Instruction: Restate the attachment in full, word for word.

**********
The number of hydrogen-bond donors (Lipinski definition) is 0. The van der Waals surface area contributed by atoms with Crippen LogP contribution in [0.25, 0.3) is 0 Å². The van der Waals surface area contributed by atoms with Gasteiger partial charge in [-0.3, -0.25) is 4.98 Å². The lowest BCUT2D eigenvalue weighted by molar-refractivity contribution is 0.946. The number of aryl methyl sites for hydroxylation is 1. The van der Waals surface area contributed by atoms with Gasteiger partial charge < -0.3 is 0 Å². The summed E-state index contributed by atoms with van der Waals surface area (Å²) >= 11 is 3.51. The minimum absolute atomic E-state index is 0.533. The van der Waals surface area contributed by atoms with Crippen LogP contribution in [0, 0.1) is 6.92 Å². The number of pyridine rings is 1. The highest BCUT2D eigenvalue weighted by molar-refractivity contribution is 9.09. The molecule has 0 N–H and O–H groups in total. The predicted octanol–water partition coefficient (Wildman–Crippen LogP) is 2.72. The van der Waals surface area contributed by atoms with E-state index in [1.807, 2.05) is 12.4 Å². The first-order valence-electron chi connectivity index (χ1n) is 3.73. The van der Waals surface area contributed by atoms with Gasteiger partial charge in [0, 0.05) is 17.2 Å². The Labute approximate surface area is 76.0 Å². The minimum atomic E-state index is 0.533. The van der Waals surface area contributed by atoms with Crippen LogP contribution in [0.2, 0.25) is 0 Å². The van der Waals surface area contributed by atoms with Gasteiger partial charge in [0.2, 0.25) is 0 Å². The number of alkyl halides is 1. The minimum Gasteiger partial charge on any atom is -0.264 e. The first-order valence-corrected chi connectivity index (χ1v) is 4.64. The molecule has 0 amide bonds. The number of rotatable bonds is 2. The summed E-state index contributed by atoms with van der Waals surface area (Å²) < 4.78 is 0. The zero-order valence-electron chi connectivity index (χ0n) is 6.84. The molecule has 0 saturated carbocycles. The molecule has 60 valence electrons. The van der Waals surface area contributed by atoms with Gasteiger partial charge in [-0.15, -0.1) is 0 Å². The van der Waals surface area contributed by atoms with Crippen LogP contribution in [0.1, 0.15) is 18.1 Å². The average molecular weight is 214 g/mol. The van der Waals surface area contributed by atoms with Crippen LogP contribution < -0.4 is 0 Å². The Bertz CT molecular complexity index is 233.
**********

The number of hydrogen-bond donors (Lipinski definition) is 0. The van der Waals surface area contributed by atoms with Crippen LogP contribution in [0.25, 0.3) is 0 Å². The van der Waals surface area contributed by atoms with Gasteiger partial charge in [-0.3, -0.25) is 4.98 Å². The lowest BCUT2D eigenvalue weighted by molar-refractivity contribution is 0.946. The number of aryl methyl sites for hydroxylation is 1. The van der Waals surface area contributed by atoms with Gasteiger partial charge < -0.3 is 0 Å². The summed E-state index contributed by atoms with van der Waals surface area (Å²) >= 11 is 3.51. The minimum absolute atomic E-state index is 0.533. The van der Waals surface area contributed by atoms with Crippen LogP contribution in [0, 0.1) is 6.92 Å². The number of pyridine rings is 1. The highest BCUT2D eigenvalue weighted by molar-refractivity contribution is 9.09. The molecule has 0 N–H and O–H groups in total. The predicted octanol–water partition coefficient (Wildman–Crippen LogP) is 2.72. The van der Waals surface area contributed by atoms with E-state index in [1.807, 2.05) is 12.4 Å². The first-order valence-electron chi connectivity index (χ1n) is 3.73. The van der Waals surface area contributed by atoms with Gasteiger partial charge in [0, 0.05) is 17.2 Å². The Labute approximate surface area is 76.0 Å². The minimum atomic E-state index is 0.533. The van der Waals surface area contributed by atoms with Crippen LogP contribution in [0.2, 0.25) is 0 Å². The van der Waals surface area contributed by atoms with Gasteiger partial charge in [0.2, 0.25) is 0 Å². The number of alkyl halides is 1. The minimum Gasteiger partial charge on any atom is -0.264 e. The first-order valence-corrected chi connectivity index (χ1v) is 4.64. The molecule has 0 amide bonds. The number of rotatable bonds is 2. The summed E-state index contributed by atoms with van der Waals surface area (Å²) < 4.78 is 0. The zero-order valence-electron chi connectivity index (χ0n) is 6.84. The molecule has 0 saturated carbocycles. The molecule has 60 valence electrons. The van der Waals surface area contributed by atoms with Gasteiger partial charge in [-0.15, -0.1) is 0 Å². The van der Waals surface area contributed by atoms with Crippen LogP contribution in [0.1, 0.15) is 18.1 Å². The average molecular weight is 214 g/mol. The van der Waals surface area contributed by atoms with Crippen LogP contribution < -0.4 is 0 Å². The Bertz CT molecular complexity index is 233.